fw: BLOG

Astronomy on Ice

BY Jonathan Strickland / POSTED November 6, 2013
iStock/Thinkstock iStock/Thinkstock

In the Antarctic, there’s a cubic kilometer of ice that could reveal secrets of the universe. It might sound like I’m referring to some sort of mystical guru who has chosen the most remote location on Earth to make his or her home. The real explanation is even more amazing — it’s a neutrino detector called IceCube.

Neutrinos are neutrally-charged sub-atomic particles. They have almost no mass and they are the products of some of the more spectacular cosmological events we know about, such as stars exploding. While the pathways of charged particles are impossible to determine due to deviations caused by interactions with other charged particles, neutrinos can zip through space unaffected. By detecting neutrinos and observing how much energy they have, we can determine where the neutrinos originated and learn more about our universe.

The IceCube neutrino telescope isn’t just examining how neutrinos form and their behavior. It’s also searching for evidence of dark matter — the stuff that comprises the majority of matter in the universe and yet has remained undetectable.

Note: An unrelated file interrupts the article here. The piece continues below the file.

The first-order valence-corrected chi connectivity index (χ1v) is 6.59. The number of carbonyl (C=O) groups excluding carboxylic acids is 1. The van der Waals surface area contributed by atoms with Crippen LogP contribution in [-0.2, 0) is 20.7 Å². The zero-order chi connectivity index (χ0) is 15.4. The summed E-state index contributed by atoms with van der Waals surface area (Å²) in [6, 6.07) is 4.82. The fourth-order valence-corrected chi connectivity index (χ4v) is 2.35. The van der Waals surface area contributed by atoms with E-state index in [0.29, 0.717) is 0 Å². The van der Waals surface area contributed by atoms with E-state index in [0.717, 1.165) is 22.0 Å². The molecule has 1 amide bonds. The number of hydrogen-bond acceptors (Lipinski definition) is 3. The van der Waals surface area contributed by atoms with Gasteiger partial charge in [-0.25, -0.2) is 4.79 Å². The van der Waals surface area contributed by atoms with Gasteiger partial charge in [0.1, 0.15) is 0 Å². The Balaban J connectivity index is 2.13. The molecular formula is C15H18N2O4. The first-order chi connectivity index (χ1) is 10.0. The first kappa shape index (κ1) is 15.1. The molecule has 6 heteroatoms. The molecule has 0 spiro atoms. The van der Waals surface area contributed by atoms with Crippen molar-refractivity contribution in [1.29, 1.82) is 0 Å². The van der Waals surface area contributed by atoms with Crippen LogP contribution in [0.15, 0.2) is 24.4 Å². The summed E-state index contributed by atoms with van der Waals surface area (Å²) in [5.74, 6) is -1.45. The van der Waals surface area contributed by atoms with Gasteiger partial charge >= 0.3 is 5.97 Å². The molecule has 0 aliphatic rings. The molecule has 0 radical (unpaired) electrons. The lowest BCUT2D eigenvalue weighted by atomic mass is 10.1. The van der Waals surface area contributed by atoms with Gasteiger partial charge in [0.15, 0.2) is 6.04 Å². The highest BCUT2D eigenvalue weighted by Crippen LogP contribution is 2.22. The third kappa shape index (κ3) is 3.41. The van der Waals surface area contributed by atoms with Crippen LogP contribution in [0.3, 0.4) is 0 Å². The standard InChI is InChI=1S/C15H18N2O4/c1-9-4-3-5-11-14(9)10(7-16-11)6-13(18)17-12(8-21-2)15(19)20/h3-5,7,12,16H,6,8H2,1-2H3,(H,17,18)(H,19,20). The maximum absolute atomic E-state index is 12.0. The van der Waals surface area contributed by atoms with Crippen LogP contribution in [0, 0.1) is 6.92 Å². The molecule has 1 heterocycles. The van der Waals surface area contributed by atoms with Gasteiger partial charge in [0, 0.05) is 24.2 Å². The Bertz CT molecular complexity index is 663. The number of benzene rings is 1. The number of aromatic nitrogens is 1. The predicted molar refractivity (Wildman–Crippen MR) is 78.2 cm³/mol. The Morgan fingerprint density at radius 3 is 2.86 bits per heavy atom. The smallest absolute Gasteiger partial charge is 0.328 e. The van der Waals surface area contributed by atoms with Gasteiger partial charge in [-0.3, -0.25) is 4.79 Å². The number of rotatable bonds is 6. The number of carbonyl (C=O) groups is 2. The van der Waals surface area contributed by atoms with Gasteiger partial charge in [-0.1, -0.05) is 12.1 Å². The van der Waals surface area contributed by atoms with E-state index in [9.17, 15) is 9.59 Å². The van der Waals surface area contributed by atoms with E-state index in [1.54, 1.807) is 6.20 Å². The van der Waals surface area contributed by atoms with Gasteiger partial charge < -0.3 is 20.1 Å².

So why build a detector at the South Pole? The ice is key. Within the ice are detectors that are the size of basketballs. They’re called digital optical modules or DOMs and there are more than 5,000 of them in that cubic kilometer of ice. On top of the ice are an additional 344 detectors — collectively they’re known as IceTop.

The detectors in IceCube aren’t just beneath the surface — they’re in deep, between 1,500 and 2,000 meters (or more than a mile). At that depth, the ice is under tremendous pressure, which forces out any air bubbles and makes the ice incredibly clear. It’s also extremely dark. When a neutrino interacts with molecules in the ice, it creates a subatomic particle called a muon. The muons give off a blue glow, which the DOMs detect. The intensity of the light and its direction give clues about the neutrino’s origins.

According to this amazing Scientific American piece (go read it – Michael Moyer makes the search of neutrinos sound poetic), the detector has found 28 neutrinos that must have originated from outside our solar system. They possessed far more energy than anything the Large Hadron Collider has produced.

I’m impressed with the ingenuity scientists have shown in their efforts to design a detector that can find something that practically has no mass, no electric charge and can pass through a planet as if nothing is there. Just imagine the things we’ll learn!

Tagged , , , , , , , , ,

you might also like

Recent Posts